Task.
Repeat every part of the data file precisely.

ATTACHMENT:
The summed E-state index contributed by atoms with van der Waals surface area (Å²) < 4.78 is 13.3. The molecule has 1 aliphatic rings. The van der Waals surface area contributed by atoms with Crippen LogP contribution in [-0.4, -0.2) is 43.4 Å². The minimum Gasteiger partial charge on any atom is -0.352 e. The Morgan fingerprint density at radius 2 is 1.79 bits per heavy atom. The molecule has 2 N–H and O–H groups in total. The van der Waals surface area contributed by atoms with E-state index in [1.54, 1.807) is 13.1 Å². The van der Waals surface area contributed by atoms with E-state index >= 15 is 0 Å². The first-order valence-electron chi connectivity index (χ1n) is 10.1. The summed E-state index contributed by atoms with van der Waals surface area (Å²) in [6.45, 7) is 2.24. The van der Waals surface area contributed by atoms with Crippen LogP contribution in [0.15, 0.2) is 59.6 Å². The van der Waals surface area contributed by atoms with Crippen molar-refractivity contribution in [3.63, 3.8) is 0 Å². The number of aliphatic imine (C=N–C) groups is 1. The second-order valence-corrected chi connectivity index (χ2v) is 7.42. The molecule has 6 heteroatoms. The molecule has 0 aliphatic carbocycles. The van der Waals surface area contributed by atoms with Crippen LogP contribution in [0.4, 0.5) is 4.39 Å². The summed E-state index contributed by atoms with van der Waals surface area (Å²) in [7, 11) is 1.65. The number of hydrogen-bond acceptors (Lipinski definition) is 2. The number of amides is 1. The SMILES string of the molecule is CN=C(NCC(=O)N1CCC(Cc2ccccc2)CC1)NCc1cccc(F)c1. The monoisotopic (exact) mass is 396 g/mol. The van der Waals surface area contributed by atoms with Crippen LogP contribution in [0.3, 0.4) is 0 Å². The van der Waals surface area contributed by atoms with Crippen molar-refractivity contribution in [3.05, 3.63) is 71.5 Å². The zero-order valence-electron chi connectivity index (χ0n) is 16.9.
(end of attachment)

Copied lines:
The summed E-state index contributed by atoms with van der Waals surface area (Å²) < 4.78 is 13.3. The molecule has 1 aliphatic rings. The van der Waals surface area contributed by atoms with Crippen LogP contribution in [-0.4, -0.2) is 43.4 Å². The minimum Gasteiger partial charge on any atom is -0.352 e. The Morgan fingerprint density at radius 2 is 1.79 bits per heavy atom. The molecule has 2 N–H and O–H groups in total. The van der Waals surface area contributed by atoms with E-state index in [1.54, 1.807) is 13.1 Å². The van der Waals surface area contributed by atoms with E-state index >= 15 is 0 Å². The first-order valence-electron chi connectivity index (χ1n) is 10.1. The summed E-state index contributed by atoms with van der Waals surface area (Å²) in [6.45, 7) is 2.24. The van der Waals surface area contributed by atoms with Crippen LogP contribution in [0.15, 0.2) is 59.6 Å². The van der Waals surface area contributed by atoms with Crippen molar-refractivity contribution in [3.63, 3.8) is 0 Å². The number of aliphatic imine (C=N–C) groups is 1. The second-order valence-corrected chi connectivity index (χ2v) is 7.42. The molecule has 6 heteroatoms. The molecule has 0 aliphatic carbocycles. The van der Waals surface area contributed by atoms with Crippen LogP contribution in [0.4, 0.5) is 4.39 Å². The summed E-state index contributed by atoms with van der Waals surface area (Å²) in [7, 11) is 1.65. The number of hydrogen-bond acceptors (Lipinski definition) is 2. The number of amides is 1. The SMILES string of the molecule is CN=C(NCC(=O)N1CCC(Cc2ccccc2)CC1)NCc1cccc(F)c1. The monoisotopic (exact) mass is 396 g/mol. The van der Waals surface area contributed by atoms with Crippen LogP contribution in [0.3, 0.4) is 0 Å². The van der Waals surface area contributed by atoms with Crippen molar-refractivity contribution in [3.05, 3.63) is 71.5 Å². The zero-order valence-electron chi connectivity index (χ0n) is 16.9.